LAHORE - Stock market participants let bears take control during the week as the KSE 100-index declined by 2 percent WoW, closing at 41,742 points. Investors remained lukewarm during the week as they awaited clarity over guidelines on the current economic scenario from the new government.

Major sectors that led the decline were cements (-6.6 percent WoW) and power (-4.1 percent WoW). Moreover, fertilizer sector declined by 4 percent WoW during the week on the news of the government planning to make fertilizer companies return Rs10b windfalls that they earned out of subsidy. However, volumes rebounded after low base of last week's Eid season, with average daily traded volume registering 35 percent WoW growth, with value traded clocking in 39 percent WoW higher to $61m.

Foreigners remained net sellers during the week with bulk selling witnessed in the banking (US$3.8m) and oil and gas exploration (US$6.3m) sectors. The new government held its first Economic Coordination Committee (ECC) meeting during the week with key agendas such as current gas pricing, circular debt, and fertilizer inventory. Decisions over some of the aforementioned agendas have been deferred to next week.

Experts said that Pakistan equities remained under pressure during the outgoing week as investors anxiously waited for clarity over new govt’s economic policies and the steps required to be taken to deal with Balance of Payment (BoP) situation. However, the economic roadmap has yet to be presented. Also, selloff in emerging markets deepened as Argentina and Turkey struggled to shore up global investor confidence.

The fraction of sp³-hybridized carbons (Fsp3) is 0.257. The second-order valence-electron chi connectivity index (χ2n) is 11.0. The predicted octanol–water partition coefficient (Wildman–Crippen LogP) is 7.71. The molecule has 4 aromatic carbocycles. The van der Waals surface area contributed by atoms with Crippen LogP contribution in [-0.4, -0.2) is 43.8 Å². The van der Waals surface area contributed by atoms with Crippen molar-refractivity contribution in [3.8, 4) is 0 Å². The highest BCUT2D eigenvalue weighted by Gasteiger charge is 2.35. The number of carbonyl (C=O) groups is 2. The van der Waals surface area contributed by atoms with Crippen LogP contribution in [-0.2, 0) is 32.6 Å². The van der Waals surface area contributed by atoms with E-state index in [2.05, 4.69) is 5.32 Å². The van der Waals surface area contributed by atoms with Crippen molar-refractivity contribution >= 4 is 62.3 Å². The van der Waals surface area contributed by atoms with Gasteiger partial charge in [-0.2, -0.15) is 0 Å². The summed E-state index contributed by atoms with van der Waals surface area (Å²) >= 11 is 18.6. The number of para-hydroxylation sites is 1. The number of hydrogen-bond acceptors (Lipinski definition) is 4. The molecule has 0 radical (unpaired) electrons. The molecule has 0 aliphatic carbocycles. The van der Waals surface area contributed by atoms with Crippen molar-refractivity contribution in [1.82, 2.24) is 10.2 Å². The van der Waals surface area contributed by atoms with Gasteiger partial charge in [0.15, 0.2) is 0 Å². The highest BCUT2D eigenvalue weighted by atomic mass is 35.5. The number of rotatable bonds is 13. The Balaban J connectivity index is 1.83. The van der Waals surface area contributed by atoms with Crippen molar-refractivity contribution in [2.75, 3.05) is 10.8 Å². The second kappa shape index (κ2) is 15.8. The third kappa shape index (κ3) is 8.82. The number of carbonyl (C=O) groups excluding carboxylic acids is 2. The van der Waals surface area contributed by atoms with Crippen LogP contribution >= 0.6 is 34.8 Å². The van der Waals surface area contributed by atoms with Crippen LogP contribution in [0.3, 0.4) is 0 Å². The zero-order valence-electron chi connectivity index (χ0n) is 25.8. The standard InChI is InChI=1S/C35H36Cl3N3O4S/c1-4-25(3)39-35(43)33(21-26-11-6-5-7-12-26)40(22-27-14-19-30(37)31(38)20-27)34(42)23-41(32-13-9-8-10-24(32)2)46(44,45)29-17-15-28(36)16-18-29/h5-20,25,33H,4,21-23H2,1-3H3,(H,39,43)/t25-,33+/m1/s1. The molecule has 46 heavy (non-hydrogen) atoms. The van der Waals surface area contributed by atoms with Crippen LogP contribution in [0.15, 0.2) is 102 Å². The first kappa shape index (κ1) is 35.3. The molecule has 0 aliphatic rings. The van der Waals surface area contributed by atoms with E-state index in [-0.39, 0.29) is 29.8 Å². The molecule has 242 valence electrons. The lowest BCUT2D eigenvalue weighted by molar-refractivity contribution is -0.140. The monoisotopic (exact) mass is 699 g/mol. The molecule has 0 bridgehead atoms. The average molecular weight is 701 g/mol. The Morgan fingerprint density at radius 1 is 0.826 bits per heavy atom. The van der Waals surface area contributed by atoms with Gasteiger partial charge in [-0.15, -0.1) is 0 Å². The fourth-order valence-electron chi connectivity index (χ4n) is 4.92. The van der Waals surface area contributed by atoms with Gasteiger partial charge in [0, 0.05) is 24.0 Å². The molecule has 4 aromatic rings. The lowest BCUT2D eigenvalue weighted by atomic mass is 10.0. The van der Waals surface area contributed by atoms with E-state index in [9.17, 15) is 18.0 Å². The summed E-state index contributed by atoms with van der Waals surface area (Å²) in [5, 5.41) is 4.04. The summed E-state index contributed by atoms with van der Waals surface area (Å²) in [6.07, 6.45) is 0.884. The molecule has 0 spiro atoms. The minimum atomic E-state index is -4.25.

Due to aforementioned reasons, KSE-100 index declined by 2 percent WoW as compared to a decline of 1 percent seen during the week ending Aug 17 2018 (pre-Eid). On monthly basis, market declined by 2.3 percent.

Fertilizer, cement and power chipped away 223 points, 224 points and 111 points respectively from the index. Fertilizer stocks were battered after ECC’s comment to collect Rs10b windfall from fertilizer industry. Foreigners sold US$10m worth of shares during the week vs net selling of US$6.5m during the same period last week. On local front, insurance companies were net buyers amounting to US$8.4m. During Aug 2018, foreigners sold US$67.4m worth of shares, second highest in a month in 2018 to date.

According to State Bank of Pakistan's (SBP) weekly report, the country's total liquid foreign exchange reserves stood at US$16.685b as on Aug 24, 2018 compared to US$16.723b as on Aug 17, 2018. During the week under review, SBP's reserves decreased by US$8m to US$10.227b down from US$10.235b. Reserves held by the banks also declined by $30m to US$6.458b end of the last week.

The federal govt during the week borrowed Rs30b through the auction for short-term bonds. The State Bank of Pakistan (SBP) conducted the auction for Market Treasury Bills (MTBs) on August 29, 2018 for the sale of 3-month, 6-month and 12-month bills.

However, participation was very thin and overall, bids amounting to Rs33.282b with a realized value of Rs32.698b were received only for 3-month tenor.

During the week, newly appointed Finance Minister Asad Umar told the Senate that addressing the deficiencies identified by the Financial Action Task Force (FATF) is in Pakistan's own best interest, and that he views the issue as "more an opportunity than a challenge.

In Jun 2018, the FATF had demoted Pakistan to its grey list, putting the country just one step away from its dreaded blacklist, which brings with it international sanctions and economic repercussions among other things. Asad Umar also said “Pakistan, as per the budget, needs US$9bn to run the country. We are trying to address the root cause that compels us to borrow these $9bn. Off course, we know any policy will take time to yield results,” he added.